Red Hot English: Phrasal Verbs with “Burn”

Candle In Holder 450636315Phrasal verbs are simultaneously one of the most common and confusing aspects of the English language. Though few native speakers can imagine a conversation without them, it can sometimes be difficult to understand the differences between seemingly identical expressions. For example, though “burn down” and “burn up” seem fairly straightforward they have no less than five distinct meanings between them! Fortunately we are here to help you understand when to use which:

Burn … Down  – to destroy using fire

  • You should always make sure you blow out* any lit candles before you leave the house; if not they might burn the house down while you are away!

Burn Down / – to be completely consumed by fire

  • One day, suddenly and without warning, the abandoned mansion burned down. Nothing was left on the site except the vague outline of what had once been a gorgeous building.

Note: Though seemingly identical, the first use of “burn down” is separable and active while the second is inseparable and passive (meaning, for example, “he burned the mansion down” but “the mansion burned down.”) Continue reading “Red Hot English: Phrasal Verbs with “Burn””

Teen Global Activist Works with Baltimore ESL Program

509683319While many American 15-year-olds were studying for driver’s tests and trying to earn money while the summer gave them time, Killian McGinnis was more than a thousand miles away from her hometown to help the people of La Chacra, right outside of San Salvador, El Salvador.

During El Salvador’s civil war in the 1980s, Brown Memorial Woodbrook Presbyterian Church sent three members to help protect the people of La Chacra from violent government and societal abuse, according to a 2015 Baltimore Sun article. Spiritual, political and financial support was provided each year as members would travel to the community. In 2012, their partnership was still strong, and Killian’s first trip opened her eyes to new perspectives and opportunities to serve. Continue reading “Teen Global Activist Works with Baltimore ESL Program”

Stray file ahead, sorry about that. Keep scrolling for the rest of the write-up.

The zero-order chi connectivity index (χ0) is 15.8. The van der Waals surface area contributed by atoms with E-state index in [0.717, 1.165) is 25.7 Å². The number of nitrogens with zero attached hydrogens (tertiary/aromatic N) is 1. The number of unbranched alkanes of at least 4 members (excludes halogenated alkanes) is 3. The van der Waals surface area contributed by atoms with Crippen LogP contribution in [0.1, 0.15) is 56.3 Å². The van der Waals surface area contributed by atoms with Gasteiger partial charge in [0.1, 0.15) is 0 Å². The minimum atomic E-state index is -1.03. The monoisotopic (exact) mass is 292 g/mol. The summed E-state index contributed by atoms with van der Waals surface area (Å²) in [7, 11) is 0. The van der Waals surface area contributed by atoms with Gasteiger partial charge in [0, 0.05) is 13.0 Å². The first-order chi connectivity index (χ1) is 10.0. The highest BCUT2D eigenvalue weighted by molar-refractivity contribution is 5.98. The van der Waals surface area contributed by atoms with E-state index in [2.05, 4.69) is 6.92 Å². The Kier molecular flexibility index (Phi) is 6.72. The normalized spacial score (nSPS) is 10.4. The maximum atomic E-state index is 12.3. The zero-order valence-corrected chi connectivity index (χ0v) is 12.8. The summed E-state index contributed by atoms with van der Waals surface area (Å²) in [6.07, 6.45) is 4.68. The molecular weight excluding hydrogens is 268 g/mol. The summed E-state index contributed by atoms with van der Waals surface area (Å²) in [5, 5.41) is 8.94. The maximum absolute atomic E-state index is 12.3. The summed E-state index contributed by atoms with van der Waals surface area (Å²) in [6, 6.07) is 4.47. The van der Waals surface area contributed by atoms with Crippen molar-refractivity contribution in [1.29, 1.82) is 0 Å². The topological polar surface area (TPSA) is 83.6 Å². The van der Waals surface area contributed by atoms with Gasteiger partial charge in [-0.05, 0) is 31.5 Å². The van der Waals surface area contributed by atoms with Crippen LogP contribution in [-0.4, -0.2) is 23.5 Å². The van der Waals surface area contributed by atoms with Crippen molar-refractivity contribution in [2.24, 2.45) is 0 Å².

Business Idioms: The People That Make It Happen

Silhouette Men turning and Pushing Cogs 175773252With phrases like “too big to fail” being thrown around left and right these days it can be easy to think of businesses – especially big business – as creatures with lives of their own. Even the largest company, however, is still reliant on its employees to help realize its vision and further its goals. It is with that in mind, then, that in this installment of our Business Idioms series is dedicated to the people who make big businesses hum.

Bean Counter – an accountant

  • We need the bean counters to look over the figures in the forecast before we present it to upper management.

Note: The beans in this idiom represent, as you probably could have guessed, money. Continue reading “Business Idioms: The People That Make It Happen”

Bring Out Your Best With Phrasal Verbs

Waitress bringing coffee and cookies 187009307As we have mentioned before, phrasal verbs allow English speakers – native and non-native alike – to do more with less. Because phrasal verbs are created by making only small changes to common verbs we are able to stretch our existing vocabulary instead of learning completely new words for every action. While other languages might have five or six completely different words for the actions below, as the following examples prove English (and English speakers) can express the same ideas by using the same root verb: bring.

Bring … Out – to emphasize or stress

  • The color of Monica’s new dress really brings out her eyes; although they were just as pretty before the complementary color really makes them stand out.

Continue reading “Bring Out Your Best With Phrasal Verbs”